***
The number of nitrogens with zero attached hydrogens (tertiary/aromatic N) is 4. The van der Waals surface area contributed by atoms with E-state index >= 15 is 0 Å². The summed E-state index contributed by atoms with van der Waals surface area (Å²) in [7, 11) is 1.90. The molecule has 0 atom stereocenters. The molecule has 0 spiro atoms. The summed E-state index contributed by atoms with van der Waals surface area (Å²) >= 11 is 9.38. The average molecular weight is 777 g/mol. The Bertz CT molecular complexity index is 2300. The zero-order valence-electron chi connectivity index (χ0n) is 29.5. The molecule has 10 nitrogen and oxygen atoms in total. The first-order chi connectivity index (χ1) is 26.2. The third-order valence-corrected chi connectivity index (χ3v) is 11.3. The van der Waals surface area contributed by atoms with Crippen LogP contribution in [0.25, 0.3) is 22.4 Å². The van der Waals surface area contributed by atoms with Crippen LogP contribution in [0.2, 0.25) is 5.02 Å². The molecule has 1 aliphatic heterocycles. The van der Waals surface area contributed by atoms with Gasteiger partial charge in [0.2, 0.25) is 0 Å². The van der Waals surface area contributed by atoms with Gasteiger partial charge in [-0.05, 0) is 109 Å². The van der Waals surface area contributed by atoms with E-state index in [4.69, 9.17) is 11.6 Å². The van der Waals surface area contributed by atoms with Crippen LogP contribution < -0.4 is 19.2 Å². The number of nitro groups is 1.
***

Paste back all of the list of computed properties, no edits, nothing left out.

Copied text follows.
The number of nitrogens with zero attached hydrogens (tertiary/aromatic N) is 4. The van der Waals surface area contributed by atoms with E-state index >= 15 is 0 Å². The summed E-state index contributed by atoms with van der Waals surface area (Å²) in [7, 11) is 1.90. The molecule has 0 atom stereocenters. The molecule has 0 spiro atoms. The summed E-state index contributed by atoms with van der Waals surface area (Å²) >= 11 is 9.38. The average molecular weight is 777 g/mol. The Bertz CT molecular complexity index is 2300. The zero-order valence-electron chi connectivity index (χ0n) is 29.5. The molecule has 10 nitrogen and oxygen atoms in total. The first-order chi connectivity index (χ1) is 26.2. The third-order valence-corrected chi connectivity index (χ3v) is 11.3. The van der Waals surface area contributed by atoms with Crippen LogP contribution in [0.25, 0.3) is 22.4 Å². The van der Waals surface area contributed by atoms with Crippen LogP contribution in [0.2, 0.25) is 5.02 Å². The molecule has 1 aliphatic heterocycles. The van der Waals surface area contributed by atoms with Gasteiger partial charge in [0.2, 0.25) is 0 Å². The van der Waals surface area contributed by atoms with Gasteiger partial charge in [-0.05, 0) is 109 Å². The van der Waals surface area contributed by atoms with E-state index in [4.69, 9.17) is 11.6 Å². The van der Waals surface area contributed by atoms with Crippen LogP contribution < -0.4 is 19.2 Å². The number of nitro groups is 1.